Row Level Security in Azure SQL Databases

A new feature coming with Microsoft SQL Server 2016 is already available in Azure SQL Database: row level permission.

I can’t count how many times I’ve heard this question in the classroom: “How can I azure-microsoftprevent people from seeing certain rows in a table?” This is a capability that has been requested by SQL database administrators for many years. Today, DBAs and developers must create code if they want to check for permissions and control a user’s row level access.

I’ll show you how to do this right now in Azure SQL Database, so that you’ll be ready to do the same thing when Microsoft SQL Server 2016 comes out. (If you don’t want to wait, you can try the latest public preview version for free by downloading it from here.)

Let’s assume you already have an Azure account subscription. Let’s also assume you’ve created a new database and, when creating it, added the AdventureWorks (V12) sample database schema. The demo will use tables and data from this sample database. To run the demo yourself, you must create a server login and database users.

Once you’ve set up the environment, configuring Row Level Security is pretty simple. You can do it in three steps.

1. Create The Predicate Function

Row Level Security is accomplished by creating a table level function that will be used to evaluate which rows can be retrieved by a particular user.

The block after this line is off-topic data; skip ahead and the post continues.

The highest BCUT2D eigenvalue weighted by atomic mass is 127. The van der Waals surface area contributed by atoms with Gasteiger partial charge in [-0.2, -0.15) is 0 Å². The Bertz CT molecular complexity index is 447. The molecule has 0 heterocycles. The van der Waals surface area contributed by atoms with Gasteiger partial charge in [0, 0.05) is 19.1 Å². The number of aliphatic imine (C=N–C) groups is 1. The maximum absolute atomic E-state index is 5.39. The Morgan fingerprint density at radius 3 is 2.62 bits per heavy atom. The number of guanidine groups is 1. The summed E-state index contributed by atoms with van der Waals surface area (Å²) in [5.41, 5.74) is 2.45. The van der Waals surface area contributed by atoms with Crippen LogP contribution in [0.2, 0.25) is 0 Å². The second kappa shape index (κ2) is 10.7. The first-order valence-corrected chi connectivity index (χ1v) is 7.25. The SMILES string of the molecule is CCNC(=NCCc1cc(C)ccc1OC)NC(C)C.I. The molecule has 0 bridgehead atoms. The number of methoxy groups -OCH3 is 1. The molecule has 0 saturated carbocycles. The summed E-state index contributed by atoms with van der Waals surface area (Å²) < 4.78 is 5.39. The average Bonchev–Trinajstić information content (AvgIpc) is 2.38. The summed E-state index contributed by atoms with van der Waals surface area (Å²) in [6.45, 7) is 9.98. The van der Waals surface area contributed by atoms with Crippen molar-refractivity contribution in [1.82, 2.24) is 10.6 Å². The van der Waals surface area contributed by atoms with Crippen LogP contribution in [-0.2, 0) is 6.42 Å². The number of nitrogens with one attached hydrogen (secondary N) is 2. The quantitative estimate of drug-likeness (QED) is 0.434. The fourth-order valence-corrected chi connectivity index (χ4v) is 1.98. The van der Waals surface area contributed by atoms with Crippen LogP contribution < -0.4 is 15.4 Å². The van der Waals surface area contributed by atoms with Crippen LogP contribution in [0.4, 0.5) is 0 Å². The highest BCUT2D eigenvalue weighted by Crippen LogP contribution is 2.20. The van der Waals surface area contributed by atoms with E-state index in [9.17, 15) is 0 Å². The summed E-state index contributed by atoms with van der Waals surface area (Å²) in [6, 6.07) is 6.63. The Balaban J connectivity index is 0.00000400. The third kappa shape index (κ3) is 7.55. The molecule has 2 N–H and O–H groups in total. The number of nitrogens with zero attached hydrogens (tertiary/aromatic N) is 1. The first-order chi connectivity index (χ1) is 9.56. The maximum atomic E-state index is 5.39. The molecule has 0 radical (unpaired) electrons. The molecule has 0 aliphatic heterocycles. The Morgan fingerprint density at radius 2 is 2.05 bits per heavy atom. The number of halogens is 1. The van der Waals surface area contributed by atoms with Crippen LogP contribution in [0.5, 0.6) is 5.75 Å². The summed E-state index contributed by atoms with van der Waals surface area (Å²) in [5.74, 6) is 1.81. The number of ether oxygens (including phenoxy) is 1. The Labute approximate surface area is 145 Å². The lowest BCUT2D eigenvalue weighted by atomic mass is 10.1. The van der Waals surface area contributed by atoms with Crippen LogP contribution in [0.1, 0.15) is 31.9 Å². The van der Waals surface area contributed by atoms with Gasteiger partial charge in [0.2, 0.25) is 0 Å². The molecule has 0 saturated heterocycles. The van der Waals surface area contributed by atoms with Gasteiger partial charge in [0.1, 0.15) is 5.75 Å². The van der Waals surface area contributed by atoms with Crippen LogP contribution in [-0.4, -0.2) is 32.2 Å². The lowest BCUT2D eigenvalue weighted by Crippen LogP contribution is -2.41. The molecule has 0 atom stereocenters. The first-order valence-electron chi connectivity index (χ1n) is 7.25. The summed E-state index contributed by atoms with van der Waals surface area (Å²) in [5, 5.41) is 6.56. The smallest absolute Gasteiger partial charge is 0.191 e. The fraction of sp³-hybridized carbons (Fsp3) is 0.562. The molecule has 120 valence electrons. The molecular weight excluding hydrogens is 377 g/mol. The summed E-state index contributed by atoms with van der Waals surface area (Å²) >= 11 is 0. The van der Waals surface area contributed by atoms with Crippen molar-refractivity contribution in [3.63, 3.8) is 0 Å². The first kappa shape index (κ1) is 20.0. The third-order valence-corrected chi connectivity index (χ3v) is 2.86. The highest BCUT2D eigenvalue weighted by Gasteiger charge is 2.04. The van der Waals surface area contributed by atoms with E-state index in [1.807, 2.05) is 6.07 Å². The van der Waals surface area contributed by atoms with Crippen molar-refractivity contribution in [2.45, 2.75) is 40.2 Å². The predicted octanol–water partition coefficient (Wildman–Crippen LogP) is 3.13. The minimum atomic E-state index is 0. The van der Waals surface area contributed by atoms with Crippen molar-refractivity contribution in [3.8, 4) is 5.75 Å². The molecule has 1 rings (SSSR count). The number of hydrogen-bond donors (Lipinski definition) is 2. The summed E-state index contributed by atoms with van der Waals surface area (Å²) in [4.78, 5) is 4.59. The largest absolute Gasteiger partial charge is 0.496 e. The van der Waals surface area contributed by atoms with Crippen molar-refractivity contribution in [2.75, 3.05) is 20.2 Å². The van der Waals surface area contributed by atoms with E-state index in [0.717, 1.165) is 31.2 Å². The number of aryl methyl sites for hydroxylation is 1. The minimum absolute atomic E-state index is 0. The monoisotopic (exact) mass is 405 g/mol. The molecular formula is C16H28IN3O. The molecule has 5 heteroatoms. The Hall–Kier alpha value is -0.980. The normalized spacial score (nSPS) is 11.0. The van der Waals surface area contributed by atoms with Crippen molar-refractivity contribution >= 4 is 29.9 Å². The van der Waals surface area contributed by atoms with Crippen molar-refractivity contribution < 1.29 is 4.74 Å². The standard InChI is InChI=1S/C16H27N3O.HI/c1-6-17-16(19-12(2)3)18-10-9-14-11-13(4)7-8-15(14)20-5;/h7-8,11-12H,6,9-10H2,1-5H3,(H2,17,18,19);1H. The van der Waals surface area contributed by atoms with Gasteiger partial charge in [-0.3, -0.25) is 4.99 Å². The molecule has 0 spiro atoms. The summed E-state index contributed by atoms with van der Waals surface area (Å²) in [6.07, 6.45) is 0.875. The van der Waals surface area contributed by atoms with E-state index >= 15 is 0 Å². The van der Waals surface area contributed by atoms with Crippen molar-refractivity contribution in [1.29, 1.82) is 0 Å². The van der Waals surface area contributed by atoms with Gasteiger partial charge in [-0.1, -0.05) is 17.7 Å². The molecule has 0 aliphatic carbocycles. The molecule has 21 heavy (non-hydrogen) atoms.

In this example, we want a sales person to have access only to customers associated with companies to which the sales person is assigned. For instance, the sales person David8 manages the account of Basic Bike Company (and no other company account); he therefore can see only data related to customers of that company.

The following table-valued function implements this test:

alter function rls.fn_SalesPersonSecurityTest(@custId int)

returns table

with schemabinding


return select 1 as predicateResult

 from dbo.SalesPerson_Company spc

inner join SalesLT.Customer c on c.CompanyName = spc.CompanyName

where database_principal_id(spc.SalesID) = database_principal_id()

and c.CustomerID = @custId;


The table dbo.SalesPerson_Company describes the relationship between sales persons and companies. On the other hand, SalesLT.Customer associates customers with the company that a sales person works for.

2. Create a Security Policy

Now we apply this test to the table that we want to secure. In this case, we want to secure sales data, so we create security policy for the SalesLT.Sales table as follows:

create security policy rls.companySecurityPolicy

add filter predicate rls.fn_SalesPersonSecurityTest(CustomerID) on SalesLT.SalesOrderHeader

That’s it!

From now on, every time a query referring SalesLT.SalesOrderHeader is submitted, Azure SQL Database will check, on a per-row basis, whether the principal ID submitting the query has permission to retrieve data from the table. SQL does this by doing a semi-join with the function we’ve defined. Not even database owners can get around this.

The screenshot below shows that linda3 can retrieve nine rows when she requests data from the SalesLT.SalesOrderHeader table:

how to azure database

On the other hand, David8 has not yet placed an order for any of his customers. So he can’t retrieve any row from the same table:

azure database

Pretty nifty new security feature, isn’t it?

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